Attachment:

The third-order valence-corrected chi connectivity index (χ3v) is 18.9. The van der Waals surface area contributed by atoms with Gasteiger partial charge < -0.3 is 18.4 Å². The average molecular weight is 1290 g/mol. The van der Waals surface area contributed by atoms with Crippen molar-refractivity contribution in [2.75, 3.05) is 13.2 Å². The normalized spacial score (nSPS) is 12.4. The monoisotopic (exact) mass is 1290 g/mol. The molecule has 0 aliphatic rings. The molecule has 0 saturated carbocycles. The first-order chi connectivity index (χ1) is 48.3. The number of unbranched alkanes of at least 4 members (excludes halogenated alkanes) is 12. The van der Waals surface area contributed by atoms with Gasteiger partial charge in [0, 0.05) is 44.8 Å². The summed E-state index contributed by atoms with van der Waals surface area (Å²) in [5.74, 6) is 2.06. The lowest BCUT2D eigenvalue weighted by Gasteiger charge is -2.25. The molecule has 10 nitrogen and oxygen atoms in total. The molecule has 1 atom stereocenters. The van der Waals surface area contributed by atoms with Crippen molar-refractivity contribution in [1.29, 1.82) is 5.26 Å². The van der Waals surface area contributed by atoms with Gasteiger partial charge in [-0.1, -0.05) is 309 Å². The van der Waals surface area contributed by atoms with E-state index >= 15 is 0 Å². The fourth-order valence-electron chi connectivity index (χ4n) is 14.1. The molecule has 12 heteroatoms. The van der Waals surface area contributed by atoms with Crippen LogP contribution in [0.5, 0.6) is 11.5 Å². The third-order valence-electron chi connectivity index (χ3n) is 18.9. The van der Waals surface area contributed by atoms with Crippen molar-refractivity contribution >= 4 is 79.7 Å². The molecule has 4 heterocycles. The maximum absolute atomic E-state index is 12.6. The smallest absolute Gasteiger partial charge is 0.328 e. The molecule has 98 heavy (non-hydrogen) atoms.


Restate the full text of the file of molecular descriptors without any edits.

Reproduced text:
The third-order valence-corrected chi connectivity index (χ3v) is 18.9. The van der Waals surface area contributed by atoms with Gasteiger partial charge < -0.3 is 18.4 Å². The average molecular weight is 1290 g/mol. The van der Waals surface area contributed by atoms with Crippen molar-refractivity contribution in [2.75, 3.05) is 13.2 Å². The normalized spacial score (nSPS) is 12.4. The monoisotopic (exact) mass is 1290 g/mol. The molecule has 0 aliphatic rings. The molecule has 0 saturated carbocycles. The first-order chi connectivity index (χ1) is 48.3. The number of unbranched alkanes of at least 4 members (excludes halogenated alkanes) is 12. The van der Waals surface area contributed by atoms with Gasteiger partial charge in [0, 0.05) is 44.8 Å². The summed E-state index contributed by atoms with van der Waals surface area (Å²) in [5.74, 6) is 2.06. The lowest BCUT2D eigenvalue weighted by Gasteiger charge is -2.25. The molecule has 10 nitrogen and oxygen atoms in total. The molecule has 1 atom stereocenters. The van der Waals surface area contributed by atoms with Crippen molar-refractivity contribution in [1.29, 1.82) is 5.26 Å². The van der Waals surface area contributed by atoms with Gasteiger partial charge in [-0.1, -0.05) is 309 Å². The van der Waals surface area contributed by atoms with E-state index >= 15 is 0 Å². The fourth-order valence-electron chi connectivity index (χ4n) is 14.1. The molecule has 12 heteroatoms. The van der Waals surface area contributed by atoms with Crippen LogP contribution in [0.5, 0.6) is 11.5 Å². The third-order valence-electron chi connectivity index (χ3n) is 18.9. The van der Waals surface area contributed by atoms with Crippen molar-refractivity contribution >= 4 is 79.7 Å². The molecule has 4 heterocycles. The maximum absolute atomic E-state index is 12.6. The smallest absolute Gasteiger partial charge is 0.328 e. The molecule has 98 heavy (non-hydrogen) atoms.